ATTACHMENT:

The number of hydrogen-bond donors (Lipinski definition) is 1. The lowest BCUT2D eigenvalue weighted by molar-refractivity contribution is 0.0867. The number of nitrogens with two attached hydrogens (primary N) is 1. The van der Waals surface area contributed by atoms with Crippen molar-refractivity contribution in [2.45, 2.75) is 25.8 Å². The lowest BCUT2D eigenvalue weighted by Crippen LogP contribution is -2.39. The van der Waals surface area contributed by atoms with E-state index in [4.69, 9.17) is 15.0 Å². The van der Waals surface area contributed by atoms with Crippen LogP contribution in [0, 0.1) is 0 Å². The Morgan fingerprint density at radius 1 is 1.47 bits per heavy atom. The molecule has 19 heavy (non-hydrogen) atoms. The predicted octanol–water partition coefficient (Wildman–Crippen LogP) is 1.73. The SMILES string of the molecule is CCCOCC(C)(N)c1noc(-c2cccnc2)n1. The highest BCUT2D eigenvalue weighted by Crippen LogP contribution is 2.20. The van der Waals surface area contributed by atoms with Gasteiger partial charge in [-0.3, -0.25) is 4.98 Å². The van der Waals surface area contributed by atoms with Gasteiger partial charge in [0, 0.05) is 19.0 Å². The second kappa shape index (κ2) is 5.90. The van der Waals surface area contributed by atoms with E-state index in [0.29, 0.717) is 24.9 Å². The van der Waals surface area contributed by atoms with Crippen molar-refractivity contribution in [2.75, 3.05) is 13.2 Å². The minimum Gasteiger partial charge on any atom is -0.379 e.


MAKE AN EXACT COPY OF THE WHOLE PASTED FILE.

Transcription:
The number of hydrogen-bond donors (Lipinski definition) is 1. The lowest BCUT2D eigenvalue weighted by molar-refractivity contribution is 0.0867. The number of nitrogens with two attached hydrogens (primary N) is 1. The van der Waals surface area contributed by atoms with Crippen molar-refractivity contribution in [2.45, 2.75) is 25.8 Å². The lowest BCUT2D eigenvalue weighted by Crippen LogP contribution is -2.39. The van der Waals surface area contributed by atoms with E-state index in [4.69, 9.17) is 15.0 Å². The van der Waals surface area contributed by atoms with Crippen LogP contribution in [0, 0.1) is 0 Å². The Morgan fingerprint density at radius 1 is 1.47 bits per heavy atom. The molecule has 19 heavy (non-hydrogen) atoms. The predicted octanol–water partition coefficient (Wildman–Crippen LogP) is 1.73. The SMILES string of the molecule is CCCOCC(C)(N)c1noc(-c2cccnc2)n1. The highest BCUT2D eigenvalue weighted by Crippen LogP contribution is 2.20. The van der Waals surface area contributed by atoms with Gasteiger partial charge in [-0.3, -0.25) is 4.98 Å². The van der Waals surface area contributed by atoms with Gasteiger partial charge in [0, 0.05) is 19.0 Å². The second kappa shape index (κ2) is 5.90. The van der Waals surface area contributed by atoms with E-state index in [0.29, 0.717) is 24.9 Å². The van der Waals surface area contributed by atoms with Crippen molar-refractivity contribution in [2.75, 3.05) is 13.2 Å². The minimum Gasteiger partial charge on any atom is -0.379 e.